Mater drives the kids around in a 2011 Jeep Liberty Sport, which I purchased in cash in 2015 from a private seller while I was still in graduate school on a graduate stipend. It only has the most basic features, and therefore lacked Bluetooth capabilities. In most states, it is now illegal to use a handheld device while driving, so I had to make my phone calls during other times of the day, which was not a very efficient use of my time! I finally decided to upgrade to a better radio system when the illumination display of my OEM double din radio began to cut out in hot and humid weather—a regular occurrence in the summer! Although I was accustomed to performing basic car maintenance such as oil changes and spark plugs by myself, I thought replacing the radio would be an expensive and complicated endeavor, and one that I kept reading online is best left to a professional. However, as an avid DIYer with basic electrical and mechanical experience, I thought I would give it a try myself. Turns out, it was a quick and easy project which took less than 2 hours of my time and cost $100 less than if I had paid someone to do it for me. So for anyone who needs to replace their failing car radio system, is looking to upgrade to take advantage of new features, or is curious about how a car radio is wired, read on.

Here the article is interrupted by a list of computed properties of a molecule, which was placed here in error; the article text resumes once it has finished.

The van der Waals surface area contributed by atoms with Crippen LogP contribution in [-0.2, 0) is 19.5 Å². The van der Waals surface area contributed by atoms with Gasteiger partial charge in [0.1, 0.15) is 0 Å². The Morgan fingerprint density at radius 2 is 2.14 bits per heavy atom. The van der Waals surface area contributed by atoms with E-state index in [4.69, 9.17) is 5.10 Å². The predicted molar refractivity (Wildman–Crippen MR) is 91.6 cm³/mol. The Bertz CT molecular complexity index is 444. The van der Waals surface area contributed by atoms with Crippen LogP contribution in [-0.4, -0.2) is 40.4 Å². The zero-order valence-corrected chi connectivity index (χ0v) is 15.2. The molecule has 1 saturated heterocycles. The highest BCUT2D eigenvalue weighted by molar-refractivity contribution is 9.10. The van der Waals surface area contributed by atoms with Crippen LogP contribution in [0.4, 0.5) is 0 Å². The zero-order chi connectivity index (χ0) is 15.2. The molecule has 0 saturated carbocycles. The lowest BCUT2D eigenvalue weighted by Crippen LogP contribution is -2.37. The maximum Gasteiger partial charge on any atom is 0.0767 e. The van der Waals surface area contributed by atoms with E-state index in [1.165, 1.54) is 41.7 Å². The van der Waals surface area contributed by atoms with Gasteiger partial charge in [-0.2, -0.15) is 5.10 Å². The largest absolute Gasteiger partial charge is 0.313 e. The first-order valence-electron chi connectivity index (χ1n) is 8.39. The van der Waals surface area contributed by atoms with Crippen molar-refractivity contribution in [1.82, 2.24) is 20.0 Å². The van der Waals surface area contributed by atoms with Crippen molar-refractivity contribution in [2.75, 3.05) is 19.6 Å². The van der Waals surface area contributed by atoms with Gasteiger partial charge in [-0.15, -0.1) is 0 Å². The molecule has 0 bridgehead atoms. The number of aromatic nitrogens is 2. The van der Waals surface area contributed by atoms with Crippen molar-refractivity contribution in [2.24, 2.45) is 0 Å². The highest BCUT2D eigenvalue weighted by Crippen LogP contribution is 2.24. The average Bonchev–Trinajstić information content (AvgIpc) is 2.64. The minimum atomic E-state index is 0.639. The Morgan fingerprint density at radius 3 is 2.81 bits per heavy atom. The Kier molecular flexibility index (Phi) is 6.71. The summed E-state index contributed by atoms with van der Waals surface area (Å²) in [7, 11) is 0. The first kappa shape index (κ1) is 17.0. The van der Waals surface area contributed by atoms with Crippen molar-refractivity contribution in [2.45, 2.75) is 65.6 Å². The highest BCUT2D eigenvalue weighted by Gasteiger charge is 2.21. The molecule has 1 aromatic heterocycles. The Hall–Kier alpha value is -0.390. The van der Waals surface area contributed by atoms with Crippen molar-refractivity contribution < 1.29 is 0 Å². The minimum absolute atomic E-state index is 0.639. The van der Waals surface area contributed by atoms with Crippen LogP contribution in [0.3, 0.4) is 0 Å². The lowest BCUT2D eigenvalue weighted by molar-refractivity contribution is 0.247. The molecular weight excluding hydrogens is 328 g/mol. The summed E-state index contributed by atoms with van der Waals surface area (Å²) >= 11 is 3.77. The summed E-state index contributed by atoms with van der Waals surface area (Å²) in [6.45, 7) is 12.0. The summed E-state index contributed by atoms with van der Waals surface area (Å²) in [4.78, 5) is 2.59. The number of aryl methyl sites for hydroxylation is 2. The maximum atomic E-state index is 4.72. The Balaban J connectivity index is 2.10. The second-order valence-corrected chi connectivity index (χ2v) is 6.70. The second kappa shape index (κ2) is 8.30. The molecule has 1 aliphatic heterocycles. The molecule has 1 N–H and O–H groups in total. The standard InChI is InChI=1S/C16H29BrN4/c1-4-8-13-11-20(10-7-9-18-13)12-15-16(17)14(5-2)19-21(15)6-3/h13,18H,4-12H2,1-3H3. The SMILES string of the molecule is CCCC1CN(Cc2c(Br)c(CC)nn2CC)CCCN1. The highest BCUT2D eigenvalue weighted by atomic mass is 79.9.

Here’s a list of what you’ll need to install a new radio in your vehicle. The bolded items are vehicle specific, so you’ll have to do some research to find one that’s compatible with your vehicle - I’ve linked to the ones that I used for my Jeep Liberty.
Aftermarket radio. Note: It’s important to know whether your vehicle accommodates a single din radio (~2” tall face) or double din radio (~4” tall face) before purchasing a new system.
I chose to upgrade my system with the double din, Bluetooth-enabled Pioneer FH-X731BT since it received a lot of good reviews, was an affordable price, and had all the features I was looking for.